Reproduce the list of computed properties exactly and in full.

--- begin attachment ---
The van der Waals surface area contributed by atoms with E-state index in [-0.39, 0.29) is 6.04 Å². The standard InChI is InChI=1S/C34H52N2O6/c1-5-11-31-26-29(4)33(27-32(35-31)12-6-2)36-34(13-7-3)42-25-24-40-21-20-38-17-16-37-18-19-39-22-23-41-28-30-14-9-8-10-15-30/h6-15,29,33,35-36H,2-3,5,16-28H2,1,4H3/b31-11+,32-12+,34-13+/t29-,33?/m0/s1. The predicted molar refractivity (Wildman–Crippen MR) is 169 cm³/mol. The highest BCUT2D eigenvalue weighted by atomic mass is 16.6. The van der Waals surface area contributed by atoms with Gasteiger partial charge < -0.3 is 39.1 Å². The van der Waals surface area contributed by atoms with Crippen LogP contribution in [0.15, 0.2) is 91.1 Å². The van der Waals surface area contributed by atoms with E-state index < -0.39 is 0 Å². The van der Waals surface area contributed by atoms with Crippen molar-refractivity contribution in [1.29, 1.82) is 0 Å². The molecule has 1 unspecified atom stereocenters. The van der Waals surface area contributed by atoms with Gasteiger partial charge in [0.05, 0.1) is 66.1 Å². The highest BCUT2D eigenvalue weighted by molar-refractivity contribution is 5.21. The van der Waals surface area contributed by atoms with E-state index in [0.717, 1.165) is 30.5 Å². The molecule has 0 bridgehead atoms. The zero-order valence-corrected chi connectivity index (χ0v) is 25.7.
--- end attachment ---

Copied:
The van der Waals surface area contributed by atoms with E-state index in [-0.39, 0.29) is 6.04 Å². The standard InChI is InChI=1S/C34H52N2O6/c1-5-11-31-26-29(4)33(27-32(35-31)12-6-2)36-34(13-7-3)42-25-24-40-21-20-38-17-16-37-18-19-39-22-23-41-28-30-14-9-8-10-15-30/h6-15,29,33,35-36H,2-3,5,16-28H2,1,4H3/b31-11+,32-12+,34-13+/t29-,33?/m0/s1. The predicted molar refractivity (Wildman–Crippen MR) is 169 cm³/mol. The highest BCUT2D eigenvalue weighted by atomic mass is 16.6. The van der Waals surface area contributed by atoms with Gasteiger partial charge < -0.3 is 39.1 Å². The van der Waals surface area contributed by atoms with Crippen LogP contribution in [0.15, 0.2) is 91.1 Å². The van der Waals surface area contributed by atoms with E-state index < -0.39 is 0 Å². The van der Waals surface area contributed by atoms with Crippen molar-refractivity contribution in [1.29, 1.82) is 0 Å². The molecule has 1 unspecified atom stereocenters. The van der Waals surface area contributed by atoms with Gasteiger partial charge in [0.05, 0.1) is 66.1 Å². The highest BCUT2D eigenvalue weighted by molar-refractivity contribution is 5.21. The van der Waals surface area contributed by atoms with E-state index in [0.717, 1.165) is 30.5 Å². The molecule has 0 bridgehead atoms. The zero-order valence-corrected chi connectivity index (χ0v) is 25.7.